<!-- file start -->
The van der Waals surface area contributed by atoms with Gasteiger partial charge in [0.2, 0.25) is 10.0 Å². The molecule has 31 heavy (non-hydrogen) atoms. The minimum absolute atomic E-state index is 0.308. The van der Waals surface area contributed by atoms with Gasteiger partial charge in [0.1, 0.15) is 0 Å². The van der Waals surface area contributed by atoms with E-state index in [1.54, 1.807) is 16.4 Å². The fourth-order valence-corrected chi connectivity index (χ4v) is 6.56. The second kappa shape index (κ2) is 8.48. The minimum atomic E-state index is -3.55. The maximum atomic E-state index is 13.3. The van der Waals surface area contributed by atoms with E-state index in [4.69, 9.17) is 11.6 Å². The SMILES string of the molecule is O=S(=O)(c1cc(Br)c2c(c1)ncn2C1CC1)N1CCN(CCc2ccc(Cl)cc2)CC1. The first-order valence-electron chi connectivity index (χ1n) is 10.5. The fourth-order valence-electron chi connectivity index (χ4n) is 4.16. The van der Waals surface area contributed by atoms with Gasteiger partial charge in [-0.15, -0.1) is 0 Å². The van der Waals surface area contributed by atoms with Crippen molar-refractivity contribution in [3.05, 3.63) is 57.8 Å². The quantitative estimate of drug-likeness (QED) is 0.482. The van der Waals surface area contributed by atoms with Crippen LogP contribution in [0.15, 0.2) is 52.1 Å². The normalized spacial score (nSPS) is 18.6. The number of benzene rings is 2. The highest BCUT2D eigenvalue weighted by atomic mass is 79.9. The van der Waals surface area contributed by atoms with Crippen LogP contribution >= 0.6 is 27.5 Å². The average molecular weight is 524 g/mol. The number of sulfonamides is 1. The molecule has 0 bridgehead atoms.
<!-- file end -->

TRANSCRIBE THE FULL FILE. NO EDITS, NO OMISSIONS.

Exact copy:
The van der Waals surface area contributed by atoms with Gasteiger partial charge in [0.2, 0.25) is 10.0 Å². The molecule has 31 heavy (non-hydrogen) atoms. The minimum absolute atomic E-state index is 0.308. The van der Waals surface area contributed by atoms with Gasteiger partial charge in [0.1, 0.15) is 0 Å². The van der Waals surface area contributed by atoms with E-state index in [1.54, 1.807) is 16.4 Å². The fourth-order valence-corrected chi connectivity index (χ4v) is 6.56. The second kappa shape index (κ2) is 8.48. The minimum atomic E-state index is -3.55. The maximum atomic E-state index is 13.3. The van der Waals surface area contributed by atoms with E-state index in [4.69, 9.17) is 11.6 Å². The SMILES string of the molecule is O=S(=O)(c1cc(Br)c2c(c1)ncn2C1CC1)N1CCN(CCc2ccc(Cl)cc2)CC1. The first-order valence-electron chi connectivity index (χ1n) is 10.5. The fourth-order valence-electron chi connectivity index (χ4n) is 4.16. The van der Waals surface area contributed by atoms with Gasteiger partial charge in [-0.15, -0.1) is 0 Å². The van der Waals surface area contributed by atoms with Crippen molar-refractivity contribution in [3.05, 3.63) is 57.8 Å². The quantitative estimate of drug-likeness (QED) is 0.482. The van der Waals surface area contributed by atoms with Crippen LogP contribution in [0.15, 0.2) is 52.1 Å². The normalized spacial score (nSPS) is 18.6. The number of benzene rings is 2. The highest BCUT2D eigenvalue weighted by atomic mass is 79.9. The van der Waals surface area contributed by atoms with Crippen LogP contribution >= 0.6 is 27.5 Å². The average molecular weight is 524 g/mol. The number of sulfonamides is 1. The molecule has 0 bridgehead atoms.